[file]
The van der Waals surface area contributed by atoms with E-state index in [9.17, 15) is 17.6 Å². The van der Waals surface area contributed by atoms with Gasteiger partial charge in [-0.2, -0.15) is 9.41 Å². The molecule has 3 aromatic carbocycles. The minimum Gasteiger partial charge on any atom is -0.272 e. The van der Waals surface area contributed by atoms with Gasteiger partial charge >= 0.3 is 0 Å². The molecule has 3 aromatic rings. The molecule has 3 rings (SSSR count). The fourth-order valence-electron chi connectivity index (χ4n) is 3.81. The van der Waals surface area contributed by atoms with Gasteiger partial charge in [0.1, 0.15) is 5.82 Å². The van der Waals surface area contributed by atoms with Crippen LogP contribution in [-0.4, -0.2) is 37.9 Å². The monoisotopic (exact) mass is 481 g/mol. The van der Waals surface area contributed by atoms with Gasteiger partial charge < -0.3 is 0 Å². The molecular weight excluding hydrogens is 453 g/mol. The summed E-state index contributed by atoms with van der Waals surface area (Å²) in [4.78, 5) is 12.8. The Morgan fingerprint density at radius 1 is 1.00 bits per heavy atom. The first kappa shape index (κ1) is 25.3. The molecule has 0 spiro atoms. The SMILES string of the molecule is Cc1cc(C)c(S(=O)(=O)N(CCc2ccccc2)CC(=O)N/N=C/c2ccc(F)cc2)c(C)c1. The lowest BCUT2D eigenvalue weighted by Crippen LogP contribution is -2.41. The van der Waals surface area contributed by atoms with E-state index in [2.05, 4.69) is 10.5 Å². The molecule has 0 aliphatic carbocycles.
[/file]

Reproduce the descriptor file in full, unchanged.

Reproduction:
The van der Waals surface area contributed by atoms with E-state index in [9.17, 15) is 17.6 Å². The van der Waals surface area contributed by atoms with Gasteiger partial charge in [-0.2, -0.15) is 9.41 Å². The molecule has 3 aromatic carbocycles. The minimum Gasteiger partial charge on any atom is -0.272 e. The van der Waals surface area contributed by atoms with Gasteiger partial charge >= 0.3 is 0 Å². The molecule has 3 aromatic rings. The molecule has 3 rings (SSSR count). The fourth-order valence-electron chi connectivity index (χ4n) is 3.81. The van der Waals surface area contributed by atoms with Gasteiger partial charge in [0.1, 0.15) is 5.82 Å². The van der Waals surface area contributed by atoms with Crippen LogP contribution in [-0.4, -0.2) is 37.9 Å². The monoisotopic (exact) mass is 481 g/mol. The van der Waals surface area contributed by atoms with Gasteiger partial charge < -0.3 is 0 Å². The molecular weight excluding hydrogens is 453 g/mol. The summed E-state index contributed by atoms with van der Waals surface area (Å²) in [4.78, 5) is 12.8. The Morgan fingerprint density at radius 1 is 1.00 bits per heavy atom. The first kappa shape index (κ1) is 25.3. The molecule has 0 spiro atoms. The SMILES string of the molecule is Cc1cc(C)c(S(=O)(=O)N(CCc2ccccc2)CC(=O)N/N=C/c2ccc(F)cc2)c(C)c1. The lowest BCUT2D eigenvalue weighted by Crippen LogP contribution is -2.41. The van der Waals surface area contributed by atoms with E-state index in [2.05, 4.69) is 10.5 Å². The molecule has 0 aliphatic carbocycles.